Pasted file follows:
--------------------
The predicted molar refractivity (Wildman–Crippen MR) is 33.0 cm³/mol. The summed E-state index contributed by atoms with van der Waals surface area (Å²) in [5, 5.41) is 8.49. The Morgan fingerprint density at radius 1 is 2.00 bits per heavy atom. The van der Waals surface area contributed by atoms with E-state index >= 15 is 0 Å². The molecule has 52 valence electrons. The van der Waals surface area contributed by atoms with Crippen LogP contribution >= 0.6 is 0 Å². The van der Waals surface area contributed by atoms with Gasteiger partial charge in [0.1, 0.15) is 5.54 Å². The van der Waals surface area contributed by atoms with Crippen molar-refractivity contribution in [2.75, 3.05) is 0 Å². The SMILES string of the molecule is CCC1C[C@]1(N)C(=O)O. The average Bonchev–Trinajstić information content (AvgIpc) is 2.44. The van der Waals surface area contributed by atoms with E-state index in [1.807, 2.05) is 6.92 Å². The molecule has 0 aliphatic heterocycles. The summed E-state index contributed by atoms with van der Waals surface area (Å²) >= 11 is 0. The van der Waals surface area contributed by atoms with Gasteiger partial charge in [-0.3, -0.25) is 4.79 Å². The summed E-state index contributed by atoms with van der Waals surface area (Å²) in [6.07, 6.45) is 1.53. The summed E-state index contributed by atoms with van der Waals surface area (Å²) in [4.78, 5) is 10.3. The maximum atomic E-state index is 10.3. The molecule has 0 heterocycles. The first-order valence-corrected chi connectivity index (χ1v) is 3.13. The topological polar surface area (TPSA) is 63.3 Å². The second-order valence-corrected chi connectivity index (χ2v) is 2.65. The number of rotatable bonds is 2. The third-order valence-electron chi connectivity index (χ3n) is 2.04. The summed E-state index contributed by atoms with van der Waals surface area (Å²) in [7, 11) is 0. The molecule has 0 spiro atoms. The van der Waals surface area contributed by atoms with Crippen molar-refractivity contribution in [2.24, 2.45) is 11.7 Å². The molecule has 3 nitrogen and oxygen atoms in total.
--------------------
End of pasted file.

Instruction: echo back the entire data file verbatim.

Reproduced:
The predicted molar refractivity (Wildman–Crippen MR) is 33.0 cm³/mol. The summed E-state index contributed by atoms with van der Waals surface area (Å²) in [5, 5.41) is 8.49. The Morgan fingerprint density at radius 1 is 2.00 bits per heavy atom. The van der Waals surface area contributed by atoms with E-state index >= 15 is 0 Å². The molecule has 52 valence electrons. The van der Waals surface area contributed by atoms with Crippen LogP contribution >= 0.6 is 0 Å². The van der Waals surface area contributed by atoms with Gasteiger partial charge in [0.1, 0.15) is 5.54 Å². The van der Waals surface area contributed by atoms with Crippen molar-refractivity contribution in [2.75, 3.05) is 0 Å². The SMILES string of the molecule is CCC1C[C@]1(N)C(=O)O. The average Bonchev–Trinajstić information content (AvgIpc) is 2.44. The van der Waals surface area contributed by atoms with E-state index in [1.807, 2.05) is 6.92 Å². The molecule has 0 aliphatic heterocycles. The summed E-state index contributed by atoms with van der Waals surface area (Å²) >= 11 is 0. The van der Waals surface area contributed by atoms with Gasteiger partial charge in [-0.3, -0.25) is 4.79 Å². The summed E-state index contributed by atoms with van der Waals surface area (Å²) in [6.07, 6.45) is 1.53. The summed E-state index contributed by atoms with van der Waals surface area (Å²) in [4.78, 5) is 10.3. The maximum atomic E-state index is 10.3. The molecule has 0 heterocycles. The first-order valence-corrected chi connectivity index (χ1v) is 3.13. The topological polar surface area (TPSA) is 63.3 Å². The second-order valence-corrected chi connectivity index (χ2v) is 2.65. The number of rotatable bonds is 2. The third-order valence-electron chi connectivity index (χ3n) is 2.04. The summed E-state index contributed by atoms with van der Waals surface area (Å²) in [7, 11) is 0. The molecule has 0 spiro atoms. The van der Waals surface area contributed by atoms with Crippen molar-refractivity contribution in [2.24, 2.45) is 11.7 Å². The molecule has 3 nitrogen and oxygen atoms in total.